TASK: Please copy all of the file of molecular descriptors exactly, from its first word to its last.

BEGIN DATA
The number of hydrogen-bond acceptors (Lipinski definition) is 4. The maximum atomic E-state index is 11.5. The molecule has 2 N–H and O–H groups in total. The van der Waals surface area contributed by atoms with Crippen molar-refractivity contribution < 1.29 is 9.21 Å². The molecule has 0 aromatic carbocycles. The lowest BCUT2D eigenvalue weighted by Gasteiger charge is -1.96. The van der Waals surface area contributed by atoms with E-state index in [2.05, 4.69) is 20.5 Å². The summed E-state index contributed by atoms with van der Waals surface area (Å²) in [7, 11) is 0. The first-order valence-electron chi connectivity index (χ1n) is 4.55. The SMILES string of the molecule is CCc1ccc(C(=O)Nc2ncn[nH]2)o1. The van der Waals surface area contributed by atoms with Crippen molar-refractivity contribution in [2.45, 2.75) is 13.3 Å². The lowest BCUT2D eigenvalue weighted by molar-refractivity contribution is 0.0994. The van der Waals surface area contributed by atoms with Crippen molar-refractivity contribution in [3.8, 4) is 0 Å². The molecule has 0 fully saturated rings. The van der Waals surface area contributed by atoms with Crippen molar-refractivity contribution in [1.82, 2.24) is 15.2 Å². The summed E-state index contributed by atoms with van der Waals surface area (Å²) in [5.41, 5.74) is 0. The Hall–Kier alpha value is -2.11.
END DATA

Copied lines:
The number of hydrogen-bond acceptors (Lipinski definition) is 4. The maximum atomic E-state index is 11.5. The molecule has 2 N–H and O–H groups in total. The van der Waals surface area contributed by atoms with Crippen molar-refractivity contribution < 1.29 is 9.21 Å². The molecule has 0 aromatic carbocycles. The lowest BCUT2D eigenvalue weighted by Gasteiger charge is -1.96. The van der Waals surface area contributed by atoms with E-state index in [2.05, 4.69) is 20.5 Å². The summed E-state index contributed by atoms with van der Waals surface area (Å²) in [7, 11) is 0. The first-order valence-electron chi connectivity index (χ1n) is 4.55. The SMILES string of the molecule is CCc1ccc(C(=O)Nc2ncn[nH]2)o1. The van der Waals surface area contributed by atoms with Crippen molar-refractivity contribution in [2.45, 2.75) is 13.3 Å². The lowest BCUT2D eigenvalue weighted by molar-refractivity contribution is 0.0994. The van der Waals surface area contributed by atoms with Crippen molar-refractivity contribution in [3.8, 4) is 0 Å². The molecule has 0 fully saturated rings. The van der Waals surface area contributed by atoms with Crippen molar-refractivity contribution in [1.82, 2.24) is 15.2 Å². The summed E-state index contributed by atoms with van der Waals surface area (Å²) in [5.41, 5.74) is 0. The Hall–Kier alpha value is -2.11.